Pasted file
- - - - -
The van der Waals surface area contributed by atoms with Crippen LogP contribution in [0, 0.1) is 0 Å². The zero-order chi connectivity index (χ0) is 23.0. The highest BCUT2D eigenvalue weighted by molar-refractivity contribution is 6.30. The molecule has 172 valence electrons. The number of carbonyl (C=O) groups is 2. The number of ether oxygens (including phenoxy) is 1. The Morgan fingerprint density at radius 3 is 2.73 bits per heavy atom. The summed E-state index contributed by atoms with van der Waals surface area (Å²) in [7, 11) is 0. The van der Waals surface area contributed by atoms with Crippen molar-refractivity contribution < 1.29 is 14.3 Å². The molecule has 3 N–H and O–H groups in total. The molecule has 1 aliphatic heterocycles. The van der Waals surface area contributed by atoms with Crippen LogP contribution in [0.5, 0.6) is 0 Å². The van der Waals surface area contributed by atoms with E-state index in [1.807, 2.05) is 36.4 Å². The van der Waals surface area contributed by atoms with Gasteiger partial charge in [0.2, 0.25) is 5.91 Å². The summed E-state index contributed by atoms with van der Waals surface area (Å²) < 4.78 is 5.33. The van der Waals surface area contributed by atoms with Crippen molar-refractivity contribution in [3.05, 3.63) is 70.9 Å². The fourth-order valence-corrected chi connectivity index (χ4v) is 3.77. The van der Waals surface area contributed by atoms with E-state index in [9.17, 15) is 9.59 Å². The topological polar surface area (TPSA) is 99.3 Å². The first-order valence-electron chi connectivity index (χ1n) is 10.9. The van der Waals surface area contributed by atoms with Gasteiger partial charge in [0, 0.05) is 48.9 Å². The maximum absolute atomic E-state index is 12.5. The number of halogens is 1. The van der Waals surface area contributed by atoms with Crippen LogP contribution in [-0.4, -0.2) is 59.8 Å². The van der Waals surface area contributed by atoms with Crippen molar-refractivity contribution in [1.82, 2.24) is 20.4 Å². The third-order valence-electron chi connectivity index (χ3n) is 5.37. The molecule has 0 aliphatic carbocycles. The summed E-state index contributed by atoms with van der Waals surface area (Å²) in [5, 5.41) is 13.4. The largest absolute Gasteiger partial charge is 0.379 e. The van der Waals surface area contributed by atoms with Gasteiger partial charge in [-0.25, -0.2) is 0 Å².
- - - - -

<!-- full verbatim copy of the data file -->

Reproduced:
The van der Waals surface area contributed by atoms with Crippen LogP contribution in [0, 0.1) is 0 Å². The zero-order chi connectivity index (χ0) is 23.0. The highest BCUT2D eigenvalue weighted by molar-refractivity contribution is 6.30. The molecule has 172 valence electrons. The number of carbonyl (C=O) groups is 2. The number of ether oxygens (including phenoxy) is 1. The Morgan fingerprint density at radius 3 is 2.73 bits per heavy atom. The summed E-state index contributed by atoms with van der Waals surface area (Å²) in [7, 11) is 0. The van der Waals surface area contributed by atoms with Crippen molar-refractivity contribution < 1.29 is 14.3 Å². The molecule has 3 N–H and O–H groups in total. The molecule has 1 aliphatic heterocycles. The van der Waals surface area contributed by atoms with Crippen LogP contribution in [0.5, 0.6) is 0 Å². The van der Waals surface area contributed by atoms with E-state index in [1.807, 2.05) is 36.4 Å². The van der Waals surface area contributed by atoms with Gasteiger partial charge in [0.2, 0.25) is 5.91 Å². The summed E-state index contributed by atoms with van der Waals surface area (Å²) < 4.78 is 5.33. The van der Waals surface area contributed by atoms with Crippen molar-refractivity contribution in [3.05, 3.63) is 70.9 Å². The fourth-order valence-corrected chi connectivity index (χ4v) is 3.77. The van der Waals surface area contributed by atoms with E-state index in [9.17, 15) is 9.59 Å². The topological polar surface area (TPSA) is 99.3 Å². The first-order valence-electron chi connectivity index (χ1n) is 10.9. The van der Waals surface area contributed by atoms with Gasteiger partial charge in [0, 0.05) is 48.9 Å². The maximum absolute atomic E-state index is 12.5. The number of halogens is 1. The van der Waals surface area contributed by atoms with Crippen LogP contribution in [-0.4, -0.2) is 59.8 Å². The van der Waals surface area contributed by atoms with Crippen molar-refractivity contribution in [1.82, 2.24) is 20.4 Å². The third-order valence-electron chi connectivity index (χ3n) is 5.37. The molecule has 0 aliphatic carbocycles. The summed E-state index contributed by atoms with van der Waals surface area (Å²) in [5, 5.41) is 13.4. The largest absolute Gasteiger partial charge is 0.379 e. The van der Waals surface area contributed by atoms with Gasteiger partial charge in [-0.25, -0.2) is 0 Å².